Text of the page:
Tests such as the GeneIQ PCR COVID-19 and COVID Plus tests can provide you with quick, accurate results.


Most PCR tests are not available for at-home use. This is because they require a laboratory for analysis. If you want to take an at-home test, you'll need to get a rapid antigen test instead.


What Is a Rapid Antigen Test?

A rapid antigen test is a simpler, less sensitive method of covid testing. Unlike a PCR test, rapid antigen tests do not require the use of a laboratory to obtain results.


Instead, antigen tests look for pieces of SARS-CoV-2 proteins. Because SARS-CoV-2 is the virus that causes COVID-19, the presence of these proteins can confirm the existence of a COVID infection.


Antigen tests work similarly to pregnancy tests. The collected sample is placed upon a test strip. A colored line will alert the user that their test is, in fact, positive.

Samples are usually collected from nose swabs. However, throat swabs and cheek swabs are also used in some antigen tests.


Usually, results from rapid antigen tests are available within 10-15 minutes after collecting and applying the sample to the test strip. This is much faster than the 24–48-hour turnaround of PCR tests.


According to the CDC, rapid antigen tests are most effective during peak viral load. At this point in the infection, rapid antigen tests are thought to have "moderate to severe sensitivity."


Viral load is the amount of virus that is present in your body. It usually peaks about a week after the initial exposure. This is also usually when you are at the height of your symptoms.

However, though they are convenient, rapid antigen tests are not perfect for every situation.


When To Use a Rapid Antigen Test

Rapid antigen tests are much less sensitive than PCR tests in most cases. While it's possible they can detect an initial infection, they may also provide false-negative results in the early stages of the illness.


When used for initial infection, keep in mind that the result may be inaccurate. If you get a negative result but are experiencing symptoms or have recently faced a definite exposure, it is still a good idea to try and schedule a PCR test.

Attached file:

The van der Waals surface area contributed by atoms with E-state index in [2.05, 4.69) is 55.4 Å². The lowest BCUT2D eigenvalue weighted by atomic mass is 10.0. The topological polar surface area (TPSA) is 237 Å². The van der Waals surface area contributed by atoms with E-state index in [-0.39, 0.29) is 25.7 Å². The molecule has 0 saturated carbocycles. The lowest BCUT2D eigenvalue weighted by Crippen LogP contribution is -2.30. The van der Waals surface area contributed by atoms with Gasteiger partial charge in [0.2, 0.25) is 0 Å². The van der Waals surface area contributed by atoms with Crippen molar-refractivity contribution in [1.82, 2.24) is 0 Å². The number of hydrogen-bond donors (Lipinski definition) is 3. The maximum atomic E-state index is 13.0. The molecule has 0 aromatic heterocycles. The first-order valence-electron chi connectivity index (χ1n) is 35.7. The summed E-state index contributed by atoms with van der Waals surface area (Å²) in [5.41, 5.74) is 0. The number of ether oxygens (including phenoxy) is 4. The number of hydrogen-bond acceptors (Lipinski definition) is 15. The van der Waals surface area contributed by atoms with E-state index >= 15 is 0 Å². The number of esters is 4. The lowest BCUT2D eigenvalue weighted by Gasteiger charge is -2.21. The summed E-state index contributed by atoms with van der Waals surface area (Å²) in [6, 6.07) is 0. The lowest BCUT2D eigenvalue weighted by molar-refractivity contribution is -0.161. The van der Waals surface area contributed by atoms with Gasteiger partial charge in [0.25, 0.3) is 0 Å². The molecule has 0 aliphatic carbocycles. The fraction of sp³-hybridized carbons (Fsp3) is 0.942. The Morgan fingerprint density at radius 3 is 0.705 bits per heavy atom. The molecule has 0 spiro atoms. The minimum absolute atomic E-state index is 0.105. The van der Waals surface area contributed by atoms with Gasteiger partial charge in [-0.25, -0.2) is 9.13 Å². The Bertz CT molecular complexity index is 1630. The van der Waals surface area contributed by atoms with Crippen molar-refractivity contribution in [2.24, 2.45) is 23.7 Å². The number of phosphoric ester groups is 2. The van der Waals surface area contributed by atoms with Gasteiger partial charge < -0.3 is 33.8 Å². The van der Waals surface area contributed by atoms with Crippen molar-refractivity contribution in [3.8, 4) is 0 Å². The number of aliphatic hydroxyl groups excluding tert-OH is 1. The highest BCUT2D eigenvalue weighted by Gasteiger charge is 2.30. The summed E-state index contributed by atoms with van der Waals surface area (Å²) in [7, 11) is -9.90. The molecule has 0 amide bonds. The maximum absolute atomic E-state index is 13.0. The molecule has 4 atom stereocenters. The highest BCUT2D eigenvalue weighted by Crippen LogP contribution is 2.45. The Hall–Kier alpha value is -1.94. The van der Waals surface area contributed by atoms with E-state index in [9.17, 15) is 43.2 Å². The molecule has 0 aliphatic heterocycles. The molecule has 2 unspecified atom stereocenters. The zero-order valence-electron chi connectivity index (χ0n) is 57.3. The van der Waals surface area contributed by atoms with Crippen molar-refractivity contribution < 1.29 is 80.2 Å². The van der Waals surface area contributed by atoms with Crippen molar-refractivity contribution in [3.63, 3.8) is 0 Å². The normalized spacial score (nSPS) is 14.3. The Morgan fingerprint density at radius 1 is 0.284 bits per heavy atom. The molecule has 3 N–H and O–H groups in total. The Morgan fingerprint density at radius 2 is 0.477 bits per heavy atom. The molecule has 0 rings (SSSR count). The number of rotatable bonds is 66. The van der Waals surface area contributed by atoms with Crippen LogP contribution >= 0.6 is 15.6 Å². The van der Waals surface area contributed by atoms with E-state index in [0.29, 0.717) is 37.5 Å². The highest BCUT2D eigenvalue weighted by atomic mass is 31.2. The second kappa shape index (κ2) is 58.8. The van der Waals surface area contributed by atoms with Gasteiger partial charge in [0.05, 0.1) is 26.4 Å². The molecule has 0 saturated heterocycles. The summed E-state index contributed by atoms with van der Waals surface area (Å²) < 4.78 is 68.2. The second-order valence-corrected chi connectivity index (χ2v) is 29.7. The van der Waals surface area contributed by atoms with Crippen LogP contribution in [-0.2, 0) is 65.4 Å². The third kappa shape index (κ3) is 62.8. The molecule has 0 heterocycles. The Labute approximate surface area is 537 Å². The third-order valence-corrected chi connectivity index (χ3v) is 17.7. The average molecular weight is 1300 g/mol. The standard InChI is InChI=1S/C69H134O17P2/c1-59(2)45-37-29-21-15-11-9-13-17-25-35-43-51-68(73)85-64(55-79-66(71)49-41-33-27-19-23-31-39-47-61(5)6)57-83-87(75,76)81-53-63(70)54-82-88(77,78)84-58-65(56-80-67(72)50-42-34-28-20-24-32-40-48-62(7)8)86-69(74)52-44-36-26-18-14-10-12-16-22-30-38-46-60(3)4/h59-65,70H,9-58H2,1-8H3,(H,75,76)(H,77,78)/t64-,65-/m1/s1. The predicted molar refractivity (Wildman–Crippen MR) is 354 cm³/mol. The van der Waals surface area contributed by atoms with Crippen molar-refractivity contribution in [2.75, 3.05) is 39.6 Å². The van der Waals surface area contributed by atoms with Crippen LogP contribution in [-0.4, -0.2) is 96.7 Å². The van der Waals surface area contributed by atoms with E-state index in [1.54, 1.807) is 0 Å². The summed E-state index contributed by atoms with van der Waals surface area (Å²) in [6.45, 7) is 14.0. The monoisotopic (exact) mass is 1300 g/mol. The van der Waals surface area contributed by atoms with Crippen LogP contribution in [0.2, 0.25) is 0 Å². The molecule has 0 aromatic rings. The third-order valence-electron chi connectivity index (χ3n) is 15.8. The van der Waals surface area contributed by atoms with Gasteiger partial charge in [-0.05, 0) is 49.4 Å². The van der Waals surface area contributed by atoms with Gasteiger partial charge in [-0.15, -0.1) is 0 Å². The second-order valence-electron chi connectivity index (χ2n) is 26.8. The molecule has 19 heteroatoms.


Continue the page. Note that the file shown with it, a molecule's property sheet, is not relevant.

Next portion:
However, rapid antigen tests are still crucial. They are most useful for determining how long you may be contagious. Many doctors recommend you take a rapid antigen test near the end of your five-day isolation to determine if you are still carrying detectable, and potentially infections, levels of the virus.


Understanding the Timeline

If you are still testing positive on a rapid antigen test at the end of your five-day isolation, you should continue isolating until day 10 since symptoms appeared.


Even if you test negative after the five-day isolation, you should still wear a mask around others until day 10 since symptoms appeared. An estimated 31 percent of people were still contagious after the initial five-day isolation. Masking up will help to reduce the risk of community spread, while still allowing you to resume a bit of public life.


It is also a good idea to repeat your rapid antigen test the day after testing negative. If you receive another negative result, this is a pretty good indicator that you are likely no longer contagious.


And keep in mind that while antigen tests can give you a false negative result, they will very rarely give you a false positive. In most cases, you should treat a positive antigen test as a pretty good indicator that you do have COVID, and you are likely infectious.


Where To Get a Rapid Antigen Test

Rapid antigen tests are often found in the same clinical settings and testing sites as PCR tests. However, they are also easier to find for at-home use because they don't require the use of a laboratory.


You can purchase at-home rapid antigen tests from most pharmacies or online for at-home delivery. The availability and ease of rapid antigen tests are another reason they are a popular choice and a useful tool for detecting the presence of continued infection.